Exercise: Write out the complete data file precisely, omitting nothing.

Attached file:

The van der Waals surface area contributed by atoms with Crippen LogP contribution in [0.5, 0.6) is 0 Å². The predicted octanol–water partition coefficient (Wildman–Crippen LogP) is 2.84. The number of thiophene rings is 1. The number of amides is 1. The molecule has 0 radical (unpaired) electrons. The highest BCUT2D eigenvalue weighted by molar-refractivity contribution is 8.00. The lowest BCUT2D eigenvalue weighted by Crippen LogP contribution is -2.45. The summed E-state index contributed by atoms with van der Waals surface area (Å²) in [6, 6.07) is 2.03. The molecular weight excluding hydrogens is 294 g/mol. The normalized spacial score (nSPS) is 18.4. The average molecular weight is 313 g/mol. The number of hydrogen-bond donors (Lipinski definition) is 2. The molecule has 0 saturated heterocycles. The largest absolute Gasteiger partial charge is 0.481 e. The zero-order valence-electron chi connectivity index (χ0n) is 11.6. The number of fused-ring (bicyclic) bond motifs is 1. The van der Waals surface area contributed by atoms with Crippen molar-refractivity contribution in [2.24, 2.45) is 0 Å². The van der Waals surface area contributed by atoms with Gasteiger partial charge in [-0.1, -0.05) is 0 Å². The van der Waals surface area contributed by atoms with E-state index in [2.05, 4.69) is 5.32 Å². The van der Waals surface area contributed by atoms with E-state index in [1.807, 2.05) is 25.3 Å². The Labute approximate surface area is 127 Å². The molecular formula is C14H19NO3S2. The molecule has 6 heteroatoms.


The van der Waals surface area contributed by atoms with Crippen LogP contribution in [0.5, 0.6) is 0 Å². The predicted octanol–water partition coefficient (Wildman–Crippen LogP) is 2.84. The number of thiophene rings is 1. The number of amides is 1. The molecule has 0 radical (unpaired) electrons. The highest BCUT2D eigenvalue weighted by molar-refractivity contribution is 8.00. The lowest BCUT2D eigenvalue weighted by Crippen LogP contribution is -2.45. The summed E-state index contributed by atoms with van der Waals surface area (Å²) in [6, 6.07) is 2.03. The molecular weight excluding hydrogens is 294 g/mol. The normalized spacial score (nSPS) is 18.4. The average molecular weight is 313 g/mol. The number of hydrogen-bond donors (Lipinski definition) is 2. The molecule has 0 saturated heterocycles. The largest absolute Gasteiger partial charge is 0.481 e. The zero-order valence-electron chi connectivity index (χ0n) is 11.6. The number of fused-ring (bicyclic) bond motifs is 1. The van der Waals surface area contributed by atoms with Crippen molar-refractivity contribution in [2.24, 2.45) is 0 Å². The van der Waals surface area contributed by atoms with Gasteiger partial charge in [-0.1, -0.05) is 0 Å². The van der Waals surface area contributed by atoms with E-state index in [2.05, 4.69) is 5.32 Å². The van der Waals surface area contributed by atoms with E-state index in [1.807, 2.05) is 25.3 Å². The Labute approximate surface area is 127 Å². The molecular formula is C14H19NO3S2. The molecule has 6 heteroatoms.